What legal issues do you face?

As an unmarried couple, you lack many of the protections and benefits the law extends to married couples, so you must create your own safeguards and execute certain legal documents to protect your rights.

State laws vary widely, and some of the following issues may not apply to your situation. You'll need to discuss your concerns with an advisor or attorney.

Domestic partner agreement supplemented with other legal documents

You and your partner may want to prepare a domestic partner agreement supplemented by other legal documents. A domestic partner agreement is a legal contract that primarily addresses the sharing of income, expenses, and property. It can also delegate responsibility for nonfinancial matters.

Because a domestic partner agreement primarily covers the sharing of income, expenses, and property, it doesn't address the many other areas requiring protection, and these agreements are not legally binding in all states. In order to provide more complete legal coverage, you should consider supplementing it with the following documents:

  • Durable power of attorney for health care (DPAHC), also called a health-care proxy
  • Durable power of attorney for finances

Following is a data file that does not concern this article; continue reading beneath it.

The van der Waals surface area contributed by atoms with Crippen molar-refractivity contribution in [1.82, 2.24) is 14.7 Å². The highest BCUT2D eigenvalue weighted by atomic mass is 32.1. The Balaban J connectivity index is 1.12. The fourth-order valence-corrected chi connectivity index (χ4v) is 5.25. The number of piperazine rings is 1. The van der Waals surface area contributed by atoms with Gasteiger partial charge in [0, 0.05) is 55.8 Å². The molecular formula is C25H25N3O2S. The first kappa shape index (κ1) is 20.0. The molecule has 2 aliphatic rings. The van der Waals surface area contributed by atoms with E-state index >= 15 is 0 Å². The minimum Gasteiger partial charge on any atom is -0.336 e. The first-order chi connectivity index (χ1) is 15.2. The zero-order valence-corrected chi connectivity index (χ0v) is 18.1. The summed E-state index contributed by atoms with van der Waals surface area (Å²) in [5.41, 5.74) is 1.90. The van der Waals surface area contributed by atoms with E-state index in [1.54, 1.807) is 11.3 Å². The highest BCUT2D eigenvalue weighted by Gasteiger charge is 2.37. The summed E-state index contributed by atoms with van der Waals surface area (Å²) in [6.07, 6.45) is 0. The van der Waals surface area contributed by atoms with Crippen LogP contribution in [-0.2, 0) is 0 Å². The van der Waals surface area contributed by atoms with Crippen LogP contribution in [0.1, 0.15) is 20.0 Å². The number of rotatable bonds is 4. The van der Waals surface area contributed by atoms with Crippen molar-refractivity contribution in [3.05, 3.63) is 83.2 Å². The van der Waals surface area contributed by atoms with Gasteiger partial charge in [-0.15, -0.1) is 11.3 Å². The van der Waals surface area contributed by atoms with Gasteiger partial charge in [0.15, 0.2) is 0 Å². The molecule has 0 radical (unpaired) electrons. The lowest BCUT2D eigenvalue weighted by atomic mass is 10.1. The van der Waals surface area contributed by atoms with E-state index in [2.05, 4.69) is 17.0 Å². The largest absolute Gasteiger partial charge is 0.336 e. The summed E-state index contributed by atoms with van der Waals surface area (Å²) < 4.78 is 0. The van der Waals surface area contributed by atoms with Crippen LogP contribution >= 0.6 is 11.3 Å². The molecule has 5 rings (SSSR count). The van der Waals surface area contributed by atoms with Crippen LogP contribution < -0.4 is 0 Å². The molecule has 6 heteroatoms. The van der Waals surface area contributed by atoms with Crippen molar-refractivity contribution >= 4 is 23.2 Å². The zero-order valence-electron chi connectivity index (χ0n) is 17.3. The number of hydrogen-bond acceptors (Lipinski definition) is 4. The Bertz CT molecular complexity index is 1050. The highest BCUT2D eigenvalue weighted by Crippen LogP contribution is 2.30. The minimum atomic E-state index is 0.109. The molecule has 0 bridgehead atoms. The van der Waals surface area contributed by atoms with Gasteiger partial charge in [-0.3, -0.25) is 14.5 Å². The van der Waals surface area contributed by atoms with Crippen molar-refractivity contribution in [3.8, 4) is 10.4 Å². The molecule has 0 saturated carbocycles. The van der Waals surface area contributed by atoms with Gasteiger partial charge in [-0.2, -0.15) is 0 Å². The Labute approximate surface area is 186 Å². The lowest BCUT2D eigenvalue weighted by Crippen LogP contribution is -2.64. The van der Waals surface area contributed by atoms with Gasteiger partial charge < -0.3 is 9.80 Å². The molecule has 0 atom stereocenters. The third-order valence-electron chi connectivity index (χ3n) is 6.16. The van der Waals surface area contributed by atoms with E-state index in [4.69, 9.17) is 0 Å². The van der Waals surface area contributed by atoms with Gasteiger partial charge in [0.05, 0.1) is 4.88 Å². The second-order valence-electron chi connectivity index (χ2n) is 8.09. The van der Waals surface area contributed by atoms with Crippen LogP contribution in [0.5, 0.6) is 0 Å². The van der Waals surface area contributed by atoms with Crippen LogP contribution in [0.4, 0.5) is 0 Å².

• Will or living trust
  • Parental rights documents
  • Living will, may also be called a Declaration of Desires

Seek the help of an attorney in your state when drafting these documents, and make sure you periodically review and update them as your circumstances change.

Domestic partnership registration

A domestic partnership registration (sometimes called a living together agreement or a cohabitation agreement) provides official recognition of your union. Generally, you and your partner will be required to sign an affidavit declaring your relationship and to pay a small fee. Be sure to examine your rights and responsibilities and consult an attorney or advisor before registering.

 

General financial planning considerations

Need to plan for greater financial resources

In addition to the usual financial planning challenges all couples encounter, if you lack familial or community support you may face some additional concerns. If you're estranged from your families, lack children, or have no community to turn to in times of need, you may want to plan for a higher level of financial resources to see you through a crisis or an extended period of disability.

In case of disability

A disability insurance policy replaces a portion of your income if you're unable to work due to a serious medical condition. The percentage it replaces varies from policy to policy. In estimating how much income you would need to replace, consider the other sources of support you could rely on if you become disabled. If you're not sure where you'd turn in a crisis, you may want to purchase disability insurance that replaces a higher-than-average proportion of income to pay for the support you may need, although the tradeoff may be a longer waiting period before benefits start.

 

Health insurance considerations

Domestic partner benefits are taxable